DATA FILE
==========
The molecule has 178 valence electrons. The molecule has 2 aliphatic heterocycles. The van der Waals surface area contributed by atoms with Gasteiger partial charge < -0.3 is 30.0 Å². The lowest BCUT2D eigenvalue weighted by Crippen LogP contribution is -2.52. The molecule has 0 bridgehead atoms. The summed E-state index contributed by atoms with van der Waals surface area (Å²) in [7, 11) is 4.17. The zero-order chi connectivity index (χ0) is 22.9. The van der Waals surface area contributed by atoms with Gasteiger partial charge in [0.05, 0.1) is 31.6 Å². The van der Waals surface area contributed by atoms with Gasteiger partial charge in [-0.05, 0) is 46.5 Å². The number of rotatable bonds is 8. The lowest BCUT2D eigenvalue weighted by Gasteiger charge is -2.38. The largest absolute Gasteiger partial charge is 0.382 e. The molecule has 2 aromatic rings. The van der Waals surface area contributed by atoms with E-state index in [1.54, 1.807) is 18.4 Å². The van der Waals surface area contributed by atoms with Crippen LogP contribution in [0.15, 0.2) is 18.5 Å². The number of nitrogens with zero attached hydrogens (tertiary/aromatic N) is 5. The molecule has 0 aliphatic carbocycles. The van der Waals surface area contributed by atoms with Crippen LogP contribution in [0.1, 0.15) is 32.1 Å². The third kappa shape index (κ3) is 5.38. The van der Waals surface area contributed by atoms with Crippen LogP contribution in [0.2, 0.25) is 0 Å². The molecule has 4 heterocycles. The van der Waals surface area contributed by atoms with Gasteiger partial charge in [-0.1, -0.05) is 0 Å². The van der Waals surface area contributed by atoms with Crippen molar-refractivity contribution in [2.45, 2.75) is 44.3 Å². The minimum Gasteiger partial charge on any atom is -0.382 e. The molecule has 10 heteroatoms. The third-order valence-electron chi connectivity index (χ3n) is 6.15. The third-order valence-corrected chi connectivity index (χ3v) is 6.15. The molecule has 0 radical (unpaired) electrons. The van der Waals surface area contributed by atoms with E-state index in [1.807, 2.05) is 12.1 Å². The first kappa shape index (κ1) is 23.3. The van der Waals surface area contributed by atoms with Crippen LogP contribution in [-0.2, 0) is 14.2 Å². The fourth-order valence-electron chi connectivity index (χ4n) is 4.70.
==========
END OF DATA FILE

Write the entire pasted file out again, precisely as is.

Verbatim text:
The molecule has 178 valence electrons. The molecule has 2 aliphatic heterocycles. The van der Waals surface area contributed by atoms with Gasteiger partial charge < -0.3 is 30.0 Å². The lowest BCUT2D eigenvalue weighted by Crippen LogP contribution is -2.52. The molecule has 0 bridgehead atoms. The summed E-state index contributed by atoms with van der Waals surface area (Å²) in [7, 11) is 4.17. The zero-order chi connectivity index (χ0) is 22.9. The van der Waals surface area contributed by atoms with Gasteiger partial charge in [0.05, 0.1) is 31.6 Å². The van der Waals surface area contributed by atoms with Gasteiger partial charge in [-0.05, 0) is 46.5 Å². The number of rotatable bonds is 8. The lowest BCUT2D eigenvalue weighted by Gasteiger charge is -2.38. The largest absolute Gasteiger partial charge is 0.382 e. The molecule has 2 aromatic rings. The van der Waals surface area contributed by atoms with E-state index in [1.54, 1.807) is 18.4 Å². The van der Waals surface area contributed by atoms with Crippen LogP contribution in [0.15, 0.2) is 18.5 Å². The number of nitrogens with zero attached hydrogens (tertiary/aromatic N) is 5. The molecule has 0 aliphatic carbocycles. The van der Waals surface area contributed by atoms with Crippen LogP contribution in [0.1, 0.15) is 32.1 Å². The third kappa shape index (κ3) is 5.38. The van der Waals surface area contributed by atoms with Crippen LogP contribution in [0.2, 0.25) is 0 Å². The molecule has 4 heterocycles. The van der Waals surface area contributed by atoms with Gasteiger partial charge in [-0.1, -0.05) is 0 Å². The van der Waals surface area contributed by atoms with Crippen molar-refractivity contribution in [2.45, 2.75) is 44.3 Å². The minimum Gasteiger partial charge on any atom is -0.382 e. The molecule has 10 heteroatoms. The third-order valence-electron chi connectivity index (χ3n) is 6.15. The third-order valence-corrected chi connectivity index (χ3v) is 6.15. The molecule has 0 radical (unpaired) electrons. The van der Waals surface area contributed by atoms with E-state index in [1.807, 2.05) is 12.1 Å². The first kappa shape index (κ1) is 23.3. The van der Waals surface area contributed by atoms with Crippen LogP contribution in [-0.2, 0) is 14.2 Å². The fourth-order valence-electron chi connectivity index (χ4n) is 4.70.